Screen Yorkshire staff involved in the development of Official Secrets attended the European premiere of the new Keira Knightley film.
The thriller was screened at the Embankment Garden Cinema during the the BFI London Film Festival last night.
-> Yorkshire shines at BFI London Film Festival with Hope Gap, The Personal History of David Copperfield and Official Secrets
Scenes for the film, based on former GCHQ translator and whistleblower Katharine Gun (played by Knightley) were shot in Leeds, Bradford's City Hall and around North Yorkshire last year.
The movie was part-funded by Screen Yorkshire's own Yorkshire Content Fund, allowing crew from the region to work on the film.
Sally Joynson, the agency's chief executive, and Hugo Heppell, head of investments, were among those invited along last night.
The agency's Twitter account last night featured pictures of Mrs Joynson at the premiere, and of Knightley on the red carpet.
Speaking to The Yorkshire Post last week ahead of the premiere, Mr Heppell said: "It's usually a very emotional experience, actually.
"Seeing the finished film on the big screen but it's also the reaction of the audience and the satisfaction of seeing something that has been made here reaching an international audience, and it is a very high-level audience at these premieres."
Whistleblower Katharine Gun last night said she never regretted her decision to leak top secret information to the press in the run up to the US invasion of Iraq.
It follows her decision to expose a US plot to spy on the UN during the push for the 2003 invasion, as well as her subsequent prosecution for breaking the Official Secrets Act. The case against her was later abruptly dropped.
Arriving at the premiere, she told the PA news agency: "In a way it's great that it's been 16 years after the event because I can finally talk about it without breaking down or having stress and strain about it."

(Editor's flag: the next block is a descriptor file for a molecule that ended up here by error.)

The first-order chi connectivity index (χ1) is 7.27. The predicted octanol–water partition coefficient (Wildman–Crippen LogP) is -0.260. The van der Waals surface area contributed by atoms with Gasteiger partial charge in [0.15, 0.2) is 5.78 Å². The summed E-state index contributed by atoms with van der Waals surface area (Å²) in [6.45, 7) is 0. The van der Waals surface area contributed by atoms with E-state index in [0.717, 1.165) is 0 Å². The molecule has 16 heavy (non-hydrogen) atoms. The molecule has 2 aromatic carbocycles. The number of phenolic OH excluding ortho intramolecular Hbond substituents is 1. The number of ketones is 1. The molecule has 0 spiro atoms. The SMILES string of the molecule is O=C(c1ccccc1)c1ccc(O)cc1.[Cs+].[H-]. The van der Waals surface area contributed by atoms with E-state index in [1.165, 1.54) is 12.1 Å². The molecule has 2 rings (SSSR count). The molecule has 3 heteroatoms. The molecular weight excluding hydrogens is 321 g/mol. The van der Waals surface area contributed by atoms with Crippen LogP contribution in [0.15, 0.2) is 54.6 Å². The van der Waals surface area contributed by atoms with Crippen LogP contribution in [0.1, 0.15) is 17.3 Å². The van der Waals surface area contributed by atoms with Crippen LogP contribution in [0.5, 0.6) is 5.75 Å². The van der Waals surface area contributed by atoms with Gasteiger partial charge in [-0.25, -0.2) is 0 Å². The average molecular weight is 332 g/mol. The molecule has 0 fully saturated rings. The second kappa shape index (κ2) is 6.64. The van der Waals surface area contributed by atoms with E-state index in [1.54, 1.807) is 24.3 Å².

She added the role of whistleblowers is more important than ever in today's political climate, saying: "We are living in an age where it's difficult to know what the truth is and we have got politicians in charge who actually appear to not really care what the truth is.
"So if you have whistleblowers bringing out facts, things that can be verified that are truthful, then you get some kind of hold on the truth and then from there you can start to make decisions."
Asked if she ever regretted what she did, she said: "Not really, no."
Martin Bright, the Observer's investigative reporter who broke the news of Gun's leaked memo, is played in the film by Matt Smith.
The Personal History of David Copperfield, directed by The Thick Of It and Veep creator Armando Iannucci and starring Slumdog Millionaire actor Dev Patel, opened the festival on Wednesday last week.
It was another film shot in Yorkshire, after production visited Hull to use it as a double for Dickensian London.
Hope Gap, a Billy Nighy and Annette Bening movie which was filmed in Leeds and Doncaster, also had its UK premiere at the event last week.